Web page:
"Over the next 24 hours, there was a lot of stuff that was coming out of my mouth that was meant to stay in Vegas, but it hit a chord. It was an action statement for me — I'm sure it sounded a bit arrogant — that I was going to fix this industry. … From then on, I started to be the brand, more and more. Seven days a week, 24 hours a day, I wear T-Mobile gear."

The social media addiction, , came soon after.

He said there's two parts to his T-Mobile persona. "Part of my role at T-Mobile is the ability to just be myself, because I'm 58 years old and I've done very well, and I don't need to fight my way up the hierarchy with my suit and hair anymore," he said. "The other thing is, it's a young, consumer-driven business, and the average age of my customer outside of Bellevue [Washington, the home of T-Mobile headquarters] is 27 or 28. They like outspoken, frank discussion. And then my customers skew very young."


on Oct 6, 2016 at 3:08pm PDT


'It's a bit of a love affair'

Legere also had to connect with T-Mobile U.S.'s 50,000 employees, in an attempt to get them as passionate about the company as he is. He told us that he needed to make sure he was connecting in a genuine way, not in a way a detached boss "spews the pablum" when he shares meaningless motivational clichés with employees.

"On my very first day at T-Mobile, I demanded that every time I spoke publicly to the company, all employees across the country would be invited to watch," he said. Legere also initiated a stock program with employees, and made sure to not omit any performance details from his speeches to employees. He said he tells them, "Listen, if some of this doesn't make sense to you, what should make sense is the reason I'm telling you — I respect you as an owner and as a partner and I'm going to tell you this all the time. Feel free to tune out."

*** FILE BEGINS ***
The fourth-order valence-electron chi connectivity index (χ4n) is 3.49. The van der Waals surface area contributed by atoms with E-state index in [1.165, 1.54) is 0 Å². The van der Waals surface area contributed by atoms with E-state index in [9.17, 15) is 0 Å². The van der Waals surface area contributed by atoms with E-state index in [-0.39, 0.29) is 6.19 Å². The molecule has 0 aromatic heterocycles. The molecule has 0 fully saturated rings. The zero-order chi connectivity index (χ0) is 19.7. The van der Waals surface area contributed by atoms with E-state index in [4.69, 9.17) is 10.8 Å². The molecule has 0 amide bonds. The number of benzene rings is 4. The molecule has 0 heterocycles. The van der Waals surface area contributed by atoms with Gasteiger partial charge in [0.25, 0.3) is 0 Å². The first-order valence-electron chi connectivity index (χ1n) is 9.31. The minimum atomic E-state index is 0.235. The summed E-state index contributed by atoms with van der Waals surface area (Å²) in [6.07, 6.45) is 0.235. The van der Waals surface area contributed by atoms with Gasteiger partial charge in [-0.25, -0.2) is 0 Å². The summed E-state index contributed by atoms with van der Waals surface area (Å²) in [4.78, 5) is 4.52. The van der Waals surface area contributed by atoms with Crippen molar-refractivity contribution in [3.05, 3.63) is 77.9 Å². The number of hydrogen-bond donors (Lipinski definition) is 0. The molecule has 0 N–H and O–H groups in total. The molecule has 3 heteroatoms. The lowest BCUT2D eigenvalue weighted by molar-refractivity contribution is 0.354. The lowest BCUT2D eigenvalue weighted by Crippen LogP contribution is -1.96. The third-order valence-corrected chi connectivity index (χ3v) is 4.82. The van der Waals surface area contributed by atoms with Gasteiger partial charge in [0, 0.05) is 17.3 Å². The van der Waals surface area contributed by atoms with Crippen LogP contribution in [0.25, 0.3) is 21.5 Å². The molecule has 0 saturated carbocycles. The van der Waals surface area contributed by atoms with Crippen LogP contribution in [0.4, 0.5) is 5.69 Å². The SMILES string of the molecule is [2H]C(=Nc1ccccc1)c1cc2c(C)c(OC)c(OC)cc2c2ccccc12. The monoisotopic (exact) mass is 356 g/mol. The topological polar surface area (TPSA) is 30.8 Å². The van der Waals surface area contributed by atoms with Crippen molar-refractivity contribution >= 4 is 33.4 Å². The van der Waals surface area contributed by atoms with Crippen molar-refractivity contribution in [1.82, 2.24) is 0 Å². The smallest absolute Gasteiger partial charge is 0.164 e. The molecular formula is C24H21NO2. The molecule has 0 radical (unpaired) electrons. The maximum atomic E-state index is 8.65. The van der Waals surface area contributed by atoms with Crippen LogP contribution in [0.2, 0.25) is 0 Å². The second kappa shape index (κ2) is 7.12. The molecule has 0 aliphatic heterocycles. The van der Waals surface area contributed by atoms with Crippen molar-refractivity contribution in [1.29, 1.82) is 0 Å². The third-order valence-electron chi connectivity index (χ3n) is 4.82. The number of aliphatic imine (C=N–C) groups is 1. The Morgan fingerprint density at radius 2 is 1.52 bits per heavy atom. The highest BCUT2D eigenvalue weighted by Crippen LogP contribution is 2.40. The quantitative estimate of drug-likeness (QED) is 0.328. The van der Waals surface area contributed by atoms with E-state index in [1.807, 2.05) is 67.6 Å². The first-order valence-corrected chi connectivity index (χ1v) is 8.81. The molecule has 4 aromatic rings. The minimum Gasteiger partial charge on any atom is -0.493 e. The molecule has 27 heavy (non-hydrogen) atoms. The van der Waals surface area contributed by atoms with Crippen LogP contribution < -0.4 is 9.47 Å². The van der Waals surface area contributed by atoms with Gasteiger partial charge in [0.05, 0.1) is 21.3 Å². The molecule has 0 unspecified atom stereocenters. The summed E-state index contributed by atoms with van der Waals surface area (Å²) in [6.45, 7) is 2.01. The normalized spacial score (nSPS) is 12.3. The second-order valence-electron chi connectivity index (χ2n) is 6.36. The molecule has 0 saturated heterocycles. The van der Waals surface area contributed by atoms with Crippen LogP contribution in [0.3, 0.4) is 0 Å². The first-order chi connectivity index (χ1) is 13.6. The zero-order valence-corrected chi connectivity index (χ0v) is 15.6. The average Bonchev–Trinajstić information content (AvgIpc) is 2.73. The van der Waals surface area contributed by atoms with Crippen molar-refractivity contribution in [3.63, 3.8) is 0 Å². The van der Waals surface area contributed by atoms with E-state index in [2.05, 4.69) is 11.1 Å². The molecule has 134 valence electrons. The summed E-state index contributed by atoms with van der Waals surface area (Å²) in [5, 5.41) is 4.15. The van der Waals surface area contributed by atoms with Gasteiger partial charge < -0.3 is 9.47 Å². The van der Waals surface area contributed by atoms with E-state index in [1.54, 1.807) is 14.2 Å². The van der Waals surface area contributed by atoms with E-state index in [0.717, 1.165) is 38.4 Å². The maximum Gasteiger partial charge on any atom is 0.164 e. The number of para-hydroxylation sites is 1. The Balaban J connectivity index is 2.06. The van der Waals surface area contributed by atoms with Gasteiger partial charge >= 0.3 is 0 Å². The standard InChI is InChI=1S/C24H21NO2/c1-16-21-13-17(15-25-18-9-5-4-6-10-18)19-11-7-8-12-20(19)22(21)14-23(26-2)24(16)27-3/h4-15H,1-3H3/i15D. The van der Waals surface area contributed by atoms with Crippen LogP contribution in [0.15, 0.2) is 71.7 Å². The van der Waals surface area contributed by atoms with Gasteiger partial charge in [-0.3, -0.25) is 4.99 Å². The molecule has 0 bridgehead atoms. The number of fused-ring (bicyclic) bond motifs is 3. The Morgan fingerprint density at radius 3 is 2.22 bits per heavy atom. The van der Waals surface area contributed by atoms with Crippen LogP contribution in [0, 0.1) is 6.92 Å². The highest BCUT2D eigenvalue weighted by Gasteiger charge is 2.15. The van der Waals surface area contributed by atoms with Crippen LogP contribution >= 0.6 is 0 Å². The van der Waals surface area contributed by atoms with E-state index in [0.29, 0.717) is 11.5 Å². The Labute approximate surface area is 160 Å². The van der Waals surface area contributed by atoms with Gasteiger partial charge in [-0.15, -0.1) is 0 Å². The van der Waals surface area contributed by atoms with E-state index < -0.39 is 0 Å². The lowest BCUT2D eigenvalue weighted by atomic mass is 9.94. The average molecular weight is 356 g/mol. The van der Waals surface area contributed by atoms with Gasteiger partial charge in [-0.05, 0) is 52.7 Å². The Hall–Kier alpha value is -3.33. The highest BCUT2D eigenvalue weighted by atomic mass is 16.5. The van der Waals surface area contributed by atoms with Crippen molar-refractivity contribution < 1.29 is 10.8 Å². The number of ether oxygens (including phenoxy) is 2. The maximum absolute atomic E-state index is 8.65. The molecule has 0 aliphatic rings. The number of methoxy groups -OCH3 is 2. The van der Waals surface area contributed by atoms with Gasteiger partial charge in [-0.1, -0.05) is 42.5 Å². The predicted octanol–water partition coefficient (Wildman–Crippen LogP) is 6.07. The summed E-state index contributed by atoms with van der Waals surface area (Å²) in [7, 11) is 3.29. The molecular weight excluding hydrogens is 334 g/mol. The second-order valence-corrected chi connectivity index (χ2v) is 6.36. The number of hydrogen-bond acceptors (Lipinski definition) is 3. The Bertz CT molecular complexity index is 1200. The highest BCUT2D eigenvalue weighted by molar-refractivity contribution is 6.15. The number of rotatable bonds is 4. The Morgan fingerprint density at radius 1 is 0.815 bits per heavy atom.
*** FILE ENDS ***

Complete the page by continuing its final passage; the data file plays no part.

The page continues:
Legere also has a section in his calendar book that contains a color-coded list of how many times he's visited each of T-Mobile U.S.'s 18 major call centers. When we spoke, he was about to finish his fifth round of trips to each of them.

"It's not that complicated," he said. "I go in, they meet me outside, , I tell them about how things are going — but most importantly, I say thank you and help them see that their behavior and their work has driven the culture of the company that's changed the industry and the whole world. It's a bit of a love affair."

In a recent trip to a call center in Augusta, Georgia, employees surprised Legere with a batch of personal notes of gratitude to mark his four-year anniversary. It brought him to tears, he said.

He also makes trips to retail centers. "I jokingly tell the employees that everybody between me and them is the enemy," he said. "In effect, what I mean is that in my paramilitary hierarchy, if I can hear them and they can hear me, everything will be fine. All we need to do is make sure the entire company understands that it's their job to pass information between us. And so far so good."

Summarizing his past four years at the helm, Legere said, "I think this job at T-Mobile has more than anything else helped me really see and understand how to set a strategy, communicate like crazy and then passionately lead from the front of it."